by Stephanie Smith
August 02, 2016
Oyster populations throughout Maryland’s portion of the Chesapeake Bay have generally improved over the past decade, according to a report from the state’s Department of Natural Resources (DNR). But while oysters within state-designated sanctuaries have continued to thrive in recent years, populations in areas open to harvest have declined.
Three types of oyster management areas are designated in Maryland: active aquaculture, or oyster farming; sanctuaries, where harvesting is not allowed; and Public Shellfish Fishery Areas, or PSFAs, which are open to public harvesting.
Low disease mortality combined with successful reproductive seasons in 2010 and 2012 helped boost populations of the Bay’s iconic bivalve in both fished and sanctuary areas. But as oyster biomass in sanctuaries continued to increase through 2014 and 2015, populations in areas open to fishing declined in those years. According to the report, this is likely due to the harvest of those oysters born in 2010 and 2012—inside the sanctuaries, these older oysters were continuing to grow and reproduce.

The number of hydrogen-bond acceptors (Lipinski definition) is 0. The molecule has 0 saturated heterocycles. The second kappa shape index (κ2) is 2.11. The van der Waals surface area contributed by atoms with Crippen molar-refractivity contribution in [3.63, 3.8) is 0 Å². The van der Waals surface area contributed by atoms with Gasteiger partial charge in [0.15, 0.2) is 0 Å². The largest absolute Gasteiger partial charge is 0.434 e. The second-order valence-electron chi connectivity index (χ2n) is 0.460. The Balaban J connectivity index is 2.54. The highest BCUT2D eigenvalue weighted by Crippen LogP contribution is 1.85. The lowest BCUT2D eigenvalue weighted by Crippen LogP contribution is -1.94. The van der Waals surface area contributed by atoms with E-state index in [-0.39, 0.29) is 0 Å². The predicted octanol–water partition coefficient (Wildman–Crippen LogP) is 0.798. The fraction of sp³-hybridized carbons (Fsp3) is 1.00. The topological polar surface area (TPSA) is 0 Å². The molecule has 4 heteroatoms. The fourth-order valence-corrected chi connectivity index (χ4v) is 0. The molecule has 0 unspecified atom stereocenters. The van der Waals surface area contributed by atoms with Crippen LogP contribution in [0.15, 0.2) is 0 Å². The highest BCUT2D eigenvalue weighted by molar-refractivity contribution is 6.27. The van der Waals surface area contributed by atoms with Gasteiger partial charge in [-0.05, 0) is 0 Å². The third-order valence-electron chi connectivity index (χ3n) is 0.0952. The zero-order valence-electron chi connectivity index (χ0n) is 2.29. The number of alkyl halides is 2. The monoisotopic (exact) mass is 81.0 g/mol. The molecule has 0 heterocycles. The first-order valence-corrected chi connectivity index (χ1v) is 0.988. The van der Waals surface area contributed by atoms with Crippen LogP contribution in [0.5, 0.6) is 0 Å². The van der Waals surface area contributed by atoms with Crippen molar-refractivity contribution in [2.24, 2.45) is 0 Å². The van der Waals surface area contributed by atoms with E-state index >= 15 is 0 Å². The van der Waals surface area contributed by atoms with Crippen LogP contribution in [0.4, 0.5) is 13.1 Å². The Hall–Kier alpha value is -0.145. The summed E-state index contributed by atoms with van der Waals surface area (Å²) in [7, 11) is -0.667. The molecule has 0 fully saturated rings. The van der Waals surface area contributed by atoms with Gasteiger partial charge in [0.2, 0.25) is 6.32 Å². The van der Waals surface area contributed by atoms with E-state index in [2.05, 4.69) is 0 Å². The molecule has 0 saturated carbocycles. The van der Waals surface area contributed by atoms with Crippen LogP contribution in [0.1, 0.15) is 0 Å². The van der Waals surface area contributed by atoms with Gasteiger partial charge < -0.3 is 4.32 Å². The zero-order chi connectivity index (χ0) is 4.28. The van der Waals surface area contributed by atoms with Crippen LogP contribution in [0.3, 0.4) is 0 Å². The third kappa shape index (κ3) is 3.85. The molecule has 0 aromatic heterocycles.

In 2010, Maryland adopted an updated oyster management plan, expanding the range of sanctuaries and designating areas to remain open to harvest. The study marks the first evaluation in DNR’s commitment to review the plan’s effectiveness every five years and to propose adjustments if necessary. But the report suggests it’s too early to conclude that oyster restoration efforts have been successful.
“Given the complexity of the Chesapeake Bay ecosystem, five years has not been long enough to show how oyster populations respond to the absence of harvest,” the report states. Still, the report recommends making adjustments to current sanctuary boundaries, while continuing to maintain sanctuaries in 20 to 30 percent of the Maryland portion of the Bay.
The State Oyster Advisory Commission, a 23-member group created to advise DNR on oyster-related matters, is expected to review the report and make recommendations on the state’s oyster restoration efforts, including postponed work in the Tred Avon River.
The report is available on the Maryland Department of Natural Resources website.